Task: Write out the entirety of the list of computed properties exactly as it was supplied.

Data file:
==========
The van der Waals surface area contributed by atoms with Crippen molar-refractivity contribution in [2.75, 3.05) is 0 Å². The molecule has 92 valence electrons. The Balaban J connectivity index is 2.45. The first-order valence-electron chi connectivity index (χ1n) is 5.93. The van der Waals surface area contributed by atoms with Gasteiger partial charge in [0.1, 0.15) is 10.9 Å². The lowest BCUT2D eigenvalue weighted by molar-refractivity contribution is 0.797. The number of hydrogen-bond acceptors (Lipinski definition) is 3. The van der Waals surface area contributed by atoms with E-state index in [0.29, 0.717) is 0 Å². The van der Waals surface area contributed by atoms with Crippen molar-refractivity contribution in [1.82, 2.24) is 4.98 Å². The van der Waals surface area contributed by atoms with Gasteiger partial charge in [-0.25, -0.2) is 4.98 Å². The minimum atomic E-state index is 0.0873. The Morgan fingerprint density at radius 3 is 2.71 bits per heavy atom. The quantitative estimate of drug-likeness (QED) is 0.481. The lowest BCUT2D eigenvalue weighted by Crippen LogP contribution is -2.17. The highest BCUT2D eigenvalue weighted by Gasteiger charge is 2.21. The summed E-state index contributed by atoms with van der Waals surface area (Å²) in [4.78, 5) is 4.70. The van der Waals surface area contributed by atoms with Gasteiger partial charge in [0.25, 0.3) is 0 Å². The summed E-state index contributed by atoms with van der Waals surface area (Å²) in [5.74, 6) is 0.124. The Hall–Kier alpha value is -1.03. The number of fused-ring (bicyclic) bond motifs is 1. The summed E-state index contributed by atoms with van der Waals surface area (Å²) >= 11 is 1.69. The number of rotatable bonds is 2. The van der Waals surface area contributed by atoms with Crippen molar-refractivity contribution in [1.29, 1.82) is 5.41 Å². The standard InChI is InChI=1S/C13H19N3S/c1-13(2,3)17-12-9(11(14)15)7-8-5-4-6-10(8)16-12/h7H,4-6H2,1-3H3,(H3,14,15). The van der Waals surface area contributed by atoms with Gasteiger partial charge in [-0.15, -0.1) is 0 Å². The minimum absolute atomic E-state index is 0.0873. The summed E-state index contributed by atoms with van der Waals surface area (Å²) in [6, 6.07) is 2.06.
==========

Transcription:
The van der Waals surface area contributed by atoms with Crippen molar-refractivity contribution in [2.75, 3.05) is 0 Å². The molecule has 92 valence electrons. The Balaban J connectivity index is 2.45. The first-order valence-electron chi connectivity index (χ1n) is 5.93. The van der Waals surface area contributed by atoms with Gasteiger partial charge in [0.1, 0.15) is 10.9 Å². The lowest BCUT2D eigenvalue weighted by molar-refractivity contribution is 0.797. The number of hydrogen-bond acceptors (Lipinski definition) is 3. The van der Waals surface area contributed by atoms with E-state index in [0.29, 0.717) is 0 Å². The van der Waals surface area contributed by atoms with Crippen molar-refractivity contribution in [1.82, 2.24) is 4.98 Å². The van der Waals surface area contributed by atoms with Gasteiger partial charge in [-0.25, -0.2) is 4.98 Å². The minimum atomic E-state index is 0.0873. The Morgan fingerprint density at radius 3 is 2.71 bits per heavy atom. The quantitative estimate of drug-likeness (QED) is 0.481. The lowest BCUT2D eigenvalue weighted by Crippen LogP contribution is -2.17. The highest BCUT2D eigenvalue weighted by Gasteiger charge is 2.21. The summed E-state index contributed by atoms with van der Waals surface area (Å²) in [4.78, 5) is 4.70. The van der Waals surface area contributed by atoms with Gasteiger partial charge in [0.25, 0.3) is 0 Å². The summed E-state index contributed by atoms with van der Waals surface area (Å²) in [5.74, 6) is 0.124. The Hall–Kier alpha value is -1.03. The number of fused-ring (bicyclic) bond motifs is 1. The summed E-state index contributed by atoms with van der Waals surface area (Å²) >= 11 is 1.69. The number of rotatable bonds is 2. The van der Waals surface area contributed by atoms with Crippen molar-refractivity contribution in [1.29, 1.82) is 5.41 Å². The standard InChI is InChI=1S/C13H19N3S/c1-13(2,3)17-12-9(11(14)15)7-8-5-4-6-10(8)16-12/h7H,4-6H2,1-3H3,(H3,14,15). The van der Waals surface area contributed by atoms with Gasteiger partial charge in [-0.15, -0.1) is 0 Å². The minimum absolute atomic E-state index is 0.0873. The summed E-state index contributed by atoms with van der Waals surface area (Å²) in [6, 6.07) is 2.06.